Of course, the great thing about this story is my somewhat abandoned novel about Peckham (with the working title of Babylon Regained) makes more sense now. Unfortunately, I'm the only one who knows the story and I'm not going to spoil it, but this Blunkett affair encourages me to return to it forthwith.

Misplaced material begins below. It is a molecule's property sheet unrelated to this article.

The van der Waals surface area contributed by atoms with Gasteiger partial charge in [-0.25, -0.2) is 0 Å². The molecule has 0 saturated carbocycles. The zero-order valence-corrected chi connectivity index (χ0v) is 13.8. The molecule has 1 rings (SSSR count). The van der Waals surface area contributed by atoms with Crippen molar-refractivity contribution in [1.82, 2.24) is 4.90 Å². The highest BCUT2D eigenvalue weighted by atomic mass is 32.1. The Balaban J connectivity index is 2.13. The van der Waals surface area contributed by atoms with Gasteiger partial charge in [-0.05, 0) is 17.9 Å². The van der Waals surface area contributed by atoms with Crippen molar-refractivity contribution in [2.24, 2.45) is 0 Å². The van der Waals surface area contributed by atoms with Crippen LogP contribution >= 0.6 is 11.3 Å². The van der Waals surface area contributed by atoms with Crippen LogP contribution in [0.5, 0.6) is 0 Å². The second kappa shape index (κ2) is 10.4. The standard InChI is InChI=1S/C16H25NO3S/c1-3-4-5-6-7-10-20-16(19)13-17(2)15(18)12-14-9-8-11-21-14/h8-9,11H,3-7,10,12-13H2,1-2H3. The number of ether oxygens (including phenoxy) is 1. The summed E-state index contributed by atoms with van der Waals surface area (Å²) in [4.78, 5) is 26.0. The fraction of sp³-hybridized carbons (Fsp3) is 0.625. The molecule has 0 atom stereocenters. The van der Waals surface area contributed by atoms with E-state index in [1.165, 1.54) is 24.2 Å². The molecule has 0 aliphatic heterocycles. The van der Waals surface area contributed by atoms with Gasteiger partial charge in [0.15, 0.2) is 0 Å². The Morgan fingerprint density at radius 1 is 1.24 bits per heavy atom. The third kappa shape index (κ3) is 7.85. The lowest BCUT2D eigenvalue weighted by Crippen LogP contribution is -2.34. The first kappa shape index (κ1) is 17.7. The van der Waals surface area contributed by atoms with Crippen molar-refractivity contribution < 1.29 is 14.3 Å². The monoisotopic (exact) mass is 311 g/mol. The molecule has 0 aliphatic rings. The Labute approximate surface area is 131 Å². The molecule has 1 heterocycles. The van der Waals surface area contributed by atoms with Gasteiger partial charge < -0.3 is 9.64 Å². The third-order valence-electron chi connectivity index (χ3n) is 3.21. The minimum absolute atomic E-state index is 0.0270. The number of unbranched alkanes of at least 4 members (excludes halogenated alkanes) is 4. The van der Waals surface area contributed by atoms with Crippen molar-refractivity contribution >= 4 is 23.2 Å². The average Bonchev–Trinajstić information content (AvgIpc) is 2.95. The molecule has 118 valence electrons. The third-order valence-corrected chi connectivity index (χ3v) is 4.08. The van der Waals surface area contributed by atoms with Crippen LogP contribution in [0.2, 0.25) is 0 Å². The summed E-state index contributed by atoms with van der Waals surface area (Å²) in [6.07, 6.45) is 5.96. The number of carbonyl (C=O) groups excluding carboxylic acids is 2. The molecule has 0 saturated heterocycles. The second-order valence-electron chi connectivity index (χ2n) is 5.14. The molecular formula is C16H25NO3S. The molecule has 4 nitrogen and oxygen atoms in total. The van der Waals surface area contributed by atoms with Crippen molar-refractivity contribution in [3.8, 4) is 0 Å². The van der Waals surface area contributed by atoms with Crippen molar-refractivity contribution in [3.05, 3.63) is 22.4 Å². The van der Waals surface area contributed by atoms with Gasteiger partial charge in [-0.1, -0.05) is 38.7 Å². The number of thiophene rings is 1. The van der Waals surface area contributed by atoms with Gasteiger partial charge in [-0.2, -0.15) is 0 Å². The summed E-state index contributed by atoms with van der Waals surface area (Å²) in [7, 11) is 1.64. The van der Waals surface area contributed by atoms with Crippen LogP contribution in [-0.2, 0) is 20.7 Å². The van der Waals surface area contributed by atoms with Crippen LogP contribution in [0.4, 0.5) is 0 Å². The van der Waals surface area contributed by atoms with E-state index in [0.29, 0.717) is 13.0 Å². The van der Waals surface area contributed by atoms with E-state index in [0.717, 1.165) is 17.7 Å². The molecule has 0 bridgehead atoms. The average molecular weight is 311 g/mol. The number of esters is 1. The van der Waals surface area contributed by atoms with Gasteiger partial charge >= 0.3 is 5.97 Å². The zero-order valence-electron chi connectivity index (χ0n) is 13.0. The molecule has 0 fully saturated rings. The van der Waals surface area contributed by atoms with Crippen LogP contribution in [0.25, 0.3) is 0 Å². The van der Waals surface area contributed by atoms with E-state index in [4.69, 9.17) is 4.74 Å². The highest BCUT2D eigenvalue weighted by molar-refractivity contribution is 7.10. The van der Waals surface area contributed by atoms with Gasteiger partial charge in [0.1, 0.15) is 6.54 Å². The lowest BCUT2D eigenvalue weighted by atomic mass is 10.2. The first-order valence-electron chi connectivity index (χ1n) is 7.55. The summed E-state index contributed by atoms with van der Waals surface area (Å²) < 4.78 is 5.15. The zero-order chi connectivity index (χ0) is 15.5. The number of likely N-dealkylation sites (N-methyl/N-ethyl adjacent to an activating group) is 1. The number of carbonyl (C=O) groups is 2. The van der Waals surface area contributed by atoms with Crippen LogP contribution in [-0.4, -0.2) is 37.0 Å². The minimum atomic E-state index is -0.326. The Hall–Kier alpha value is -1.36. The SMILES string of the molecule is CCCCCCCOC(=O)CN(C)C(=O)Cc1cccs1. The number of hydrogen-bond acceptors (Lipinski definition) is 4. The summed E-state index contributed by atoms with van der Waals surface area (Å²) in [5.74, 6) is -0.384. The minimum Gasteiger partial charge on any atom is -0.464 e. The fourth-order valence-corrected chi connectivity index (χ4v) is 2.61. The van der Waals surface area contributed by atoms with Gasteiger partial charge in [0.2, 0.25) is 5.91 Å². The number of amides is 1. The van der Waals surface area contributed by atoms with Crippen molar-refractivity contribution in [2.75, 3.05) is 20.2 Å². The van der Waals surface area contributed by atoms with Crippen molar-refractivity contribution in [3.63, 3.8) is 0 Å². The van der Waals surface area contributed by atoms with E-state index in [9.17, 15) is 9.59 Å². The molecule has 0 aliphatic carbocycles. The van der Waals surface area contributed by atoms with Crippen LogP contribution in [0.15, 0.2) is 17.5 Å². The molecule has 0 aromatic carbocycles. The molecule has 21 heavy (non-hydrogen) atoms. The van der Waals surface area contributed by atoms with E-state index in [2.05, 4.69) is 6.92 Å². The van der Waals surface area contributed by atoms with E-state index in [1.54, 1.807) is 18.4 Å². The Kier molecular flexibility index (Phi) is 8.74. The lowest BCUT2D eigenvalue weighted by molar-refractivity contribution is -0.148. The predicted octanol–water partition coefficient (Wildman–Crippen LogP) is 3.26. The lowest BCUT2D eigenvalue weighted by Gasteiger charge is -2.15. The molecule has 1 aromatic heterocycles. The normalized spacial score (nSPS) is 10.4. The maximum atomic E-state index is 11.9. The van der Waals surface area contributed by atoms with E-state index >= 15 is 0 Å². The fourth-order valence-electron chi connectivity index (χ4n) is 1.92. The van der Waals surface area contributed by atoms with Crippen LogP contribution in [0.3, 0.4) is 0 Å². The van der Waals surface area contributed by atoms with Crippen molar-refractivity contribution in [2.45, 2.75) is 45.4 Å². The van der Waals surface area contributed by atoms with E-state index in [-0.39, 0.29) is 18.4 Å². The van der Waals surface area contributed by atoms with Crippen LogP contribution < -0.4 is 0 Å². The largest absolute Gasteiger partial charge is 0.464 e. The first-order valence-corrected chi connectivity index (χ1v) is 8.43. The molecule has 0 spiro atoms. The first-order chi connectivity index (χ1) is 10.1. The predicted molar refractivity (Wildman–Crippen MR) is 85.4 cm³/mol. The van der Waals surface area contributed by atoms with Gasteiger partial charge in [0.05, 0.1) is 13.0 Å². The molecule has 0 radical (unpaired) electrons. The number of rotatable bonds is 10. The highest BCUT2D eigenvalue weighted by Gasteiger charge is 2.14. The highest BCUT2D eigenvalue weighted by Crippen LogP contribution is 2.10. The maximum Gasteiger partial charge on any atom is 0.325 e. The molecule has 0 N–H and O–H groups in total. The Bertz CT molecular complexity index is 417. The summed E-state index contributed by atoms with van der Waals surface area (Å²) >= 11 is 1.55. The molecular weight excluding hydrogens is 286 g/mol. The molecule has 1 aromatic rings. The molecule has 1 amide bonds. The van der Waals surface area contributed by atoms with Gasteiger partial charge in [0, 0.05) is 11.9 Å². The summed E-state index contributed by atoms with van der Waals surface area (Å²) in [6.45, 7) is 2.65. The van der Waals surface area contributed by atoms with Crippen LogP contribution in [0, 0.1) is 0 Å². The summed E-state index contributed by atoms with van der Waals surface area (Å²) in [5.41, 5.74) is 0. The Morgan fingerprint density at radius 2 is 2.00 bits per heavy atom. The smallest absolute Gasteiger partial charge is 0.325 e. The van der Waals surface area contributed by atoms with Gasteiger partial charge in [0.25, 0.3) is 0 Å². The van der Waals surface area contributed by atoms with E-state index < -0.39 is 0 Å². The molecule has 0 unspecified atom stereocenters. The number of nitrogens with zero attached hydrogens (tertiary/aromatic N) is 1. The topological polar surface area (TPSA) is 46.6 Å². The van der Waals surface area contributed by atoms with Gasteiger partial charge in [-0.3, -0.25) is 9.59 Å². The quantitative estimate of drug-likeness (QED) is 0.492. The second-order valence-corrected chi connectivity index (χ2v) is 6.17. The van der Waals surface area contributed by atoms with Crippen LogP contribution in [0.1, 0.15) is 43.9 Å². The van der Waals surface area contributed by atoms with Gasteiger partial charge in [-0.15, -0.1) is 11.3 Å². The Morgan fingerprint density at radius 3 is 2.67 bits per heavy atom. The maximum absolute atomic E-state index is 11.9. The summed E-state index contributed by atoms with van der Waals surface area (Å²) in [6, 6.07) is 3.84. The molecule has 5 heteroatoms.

I head out for some shopping. Crumpets, milk, paper. It hadn't escaped my attention that Simon Hoggart had now confessed to having also had a relationship with Kimberly Quinn, but the Evening Standard was suggesting this was a tryst too far for Quinn's London friends. She'll be heading back to the US once the next child has been born, they say. Rome turns against Messalina, Rome turned on by Messalina. Suggestions there's a fourth man in the wings even. Slapper. The story becomes more familiar in its tone. Smear the bitch. I consequently feel more sympathetic. Kimberly, I may be no looker, but I can certainly hold my own against Blunkett or Hoggart and am nothing if not discreet in my affections. Curtain twitching. Elevator fumblings. Daily Mail. Say no more.